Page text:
INDIANAPOLIS — Faion Hicks was relaxing one day last summer when he got a call from Paul Chryst. The University of Wisconsin football coach asked his veteran cornerback where he was and, when Hicks said he was at his apartment near Camp Randall Stadium, Chryst requested permission to stop for a visit.
A few minutes later, Chryst pulled up and Hicks met him outside. What followed was a long conversation that had nothing to do with Xs and Os.
UW players know Chryst’s door is always open if they need to stop in his office to talk. What Hicks and others never imagined was that in the middle of a pandemic, with the 2020 season up in the air at that point, their coach would be making house calls to check on their welfare.
“He just wanted to talk to me and see how things are going,” Hicks said. “That’s when I kind of realized this is a great guy. He didn’t have to do that.”
UW ending up playing an abbreviated campaign and finished 4-3, the lowest winning percentage (.571) in Chryst’s six seasons with the Badgers. A COVID-19 outbreak within the program wiped out two games and a poor job following protocols by players and coaches was at least partially to blame for a saga that derailed a season that began with high expectations.
But it wasn’t all bad for Chryst. He was already well-liked by his players and that respect only seemed to grow during a tumultuous couple months in which they appreciated the leadership he displayed.
“I’d run through a wall for him,” senior tight end Jake Ferguson said. “He’s the ultimate player’s coach.”
Hicks, Ferguson and senior linebacker Jack Sanborn represented UW at Big Ten Football Media Days on Friday at Lucas Oil Stadium. They teased Chryst on the charter flight to Indianapolis the previous day about how much they knew their coach, who’s no fan of media obligations, was dreading this event.
Chryst’s answers are typically bland, and Sanborn said he understands why media and people outside the program don’t enjoy listening to or watching the interviews.
“But we do,” Sanborn said.
They would have loved hearing what was arguably Chryst’s best answer from a one-hour breakout session Friday afternoon. After being asked why he chose Ferguson, Hicks and Sanborn to represent his team, Chryst gave a thoughtful response that lasted nearly four minutes.
Around the same time that Chryst was checking in with Hicks last summer, Ferguson was going through some struggles with mental health and paid a visit to his coach’s office. They ended up talking for two hours.
“He built that program based off the players, which is awesome,” Ferguson said, “and it’s awesome being a player in it, being in that system, being able to express yourself and tell him everything.”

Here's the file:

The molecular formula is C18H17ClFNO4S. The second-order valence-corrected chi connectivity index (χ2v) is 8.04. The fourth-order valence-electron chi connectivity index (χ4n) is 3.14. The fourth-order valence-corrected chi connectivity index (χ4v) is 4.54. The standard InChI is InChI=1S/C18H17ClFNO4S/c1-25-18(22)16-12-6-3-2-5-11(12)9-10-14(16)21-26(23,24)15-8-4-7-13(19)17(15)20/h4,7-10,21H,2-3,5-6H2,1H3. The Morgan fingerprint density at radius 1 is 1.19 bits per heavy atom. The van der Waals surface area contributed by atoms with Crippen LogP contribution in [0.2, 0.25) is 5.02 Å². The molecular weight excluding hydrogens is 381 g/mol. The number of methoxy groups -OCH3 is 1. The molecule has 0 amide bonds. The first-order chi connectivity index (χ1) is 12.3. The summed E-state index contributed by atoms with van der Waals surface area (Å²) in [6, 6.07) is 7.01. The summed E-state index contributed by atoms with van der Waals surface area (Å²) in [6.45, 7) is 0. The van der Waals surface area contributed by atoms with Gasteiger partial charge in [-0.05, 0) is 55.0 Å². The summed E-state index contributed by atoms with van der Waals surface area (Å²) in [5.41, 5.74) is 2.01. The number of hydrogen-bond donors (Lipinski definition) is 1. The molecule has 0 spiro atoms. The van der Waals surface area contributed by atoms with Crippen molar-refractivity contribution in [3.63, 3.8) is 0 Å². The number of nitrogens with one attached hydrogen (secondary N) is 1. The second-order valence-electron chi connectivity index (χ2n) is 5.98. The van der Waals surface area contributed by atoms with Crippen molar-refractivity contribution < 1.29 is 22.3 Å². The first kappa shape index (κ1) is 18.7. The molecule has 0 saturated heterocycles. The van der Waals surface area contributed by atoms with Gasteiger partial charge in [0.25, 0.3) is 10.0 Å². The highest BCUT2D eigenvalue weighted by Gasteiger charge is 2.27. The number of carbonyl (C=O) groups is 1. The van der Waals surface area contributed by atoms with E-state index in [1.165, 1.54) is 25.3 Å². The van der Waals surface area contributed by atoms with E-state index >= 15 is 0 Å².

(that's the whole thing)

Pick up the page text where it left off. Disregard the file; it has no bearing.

Hicks remembers being too afraid of Chryst to even approach him early in his career. Former teammates Derrick Tindal and Nick Nelson assured Hicks that Chryst was cool and they encouraged him to stop in his office.
“The more I got to talk to him, the more he reached out to me, the more that relationship has built,” Hicks said.
This isn’t to say that Chryst has built that type of bond with everybody under his watch. That’s a tall task with a roster of more than 100 players and even Chryst admits that while he does “a good job with some guys and some groups,” he didn’t do as well with others on the team.
Chryst also acknowledged that he’s glad he won’t have to jump over the hurdles he faced last season when contact with his players was limited and conversations seemed forced at times instead of taking place organically after practice or meetings.
That’s what made Wednesday night so special. Chryst, Ferguson, Hicks, Sanborn and UW athletic director Chris McIntosh went to St. Elmo Steak House, an Indianapolis landmark, for dinner and had a grand old time.
It was five people who have played in the program talking about everything but football. Most of the time, McIntosh and Chryst were listening to the three players tell funny stories about life off the field.
When they sampled the famous shrimp cocktail, an appetizer loaded with horseradish, Hicks thought the fiery sauce was hitting him the hardest until he looked across the table and saw tears in Chryst’s eyes.
They all laughed some more.
“That’s Paul’s gift. That’s what he does best,” McIntosh said. “He, in his own unique way, is able to make a connection with people around him. I think it’s because he is genuinely interested in learning about the people around him. It’s not limited to his players. It’s the staff, it’s people around, it’s just people in general. He’s got his own style, but it’s authentic.”
Hicks said it was fun to be with his coach in a relaxed setting, where the players could pick his brain about life. But it’s possible nobody enjoyed the experience more than Chryst.
“As much fun as today has been — this is as good as it gets,” Chryst told reporters, tongue firmly planted in his cheek, “that was the highlight for me.”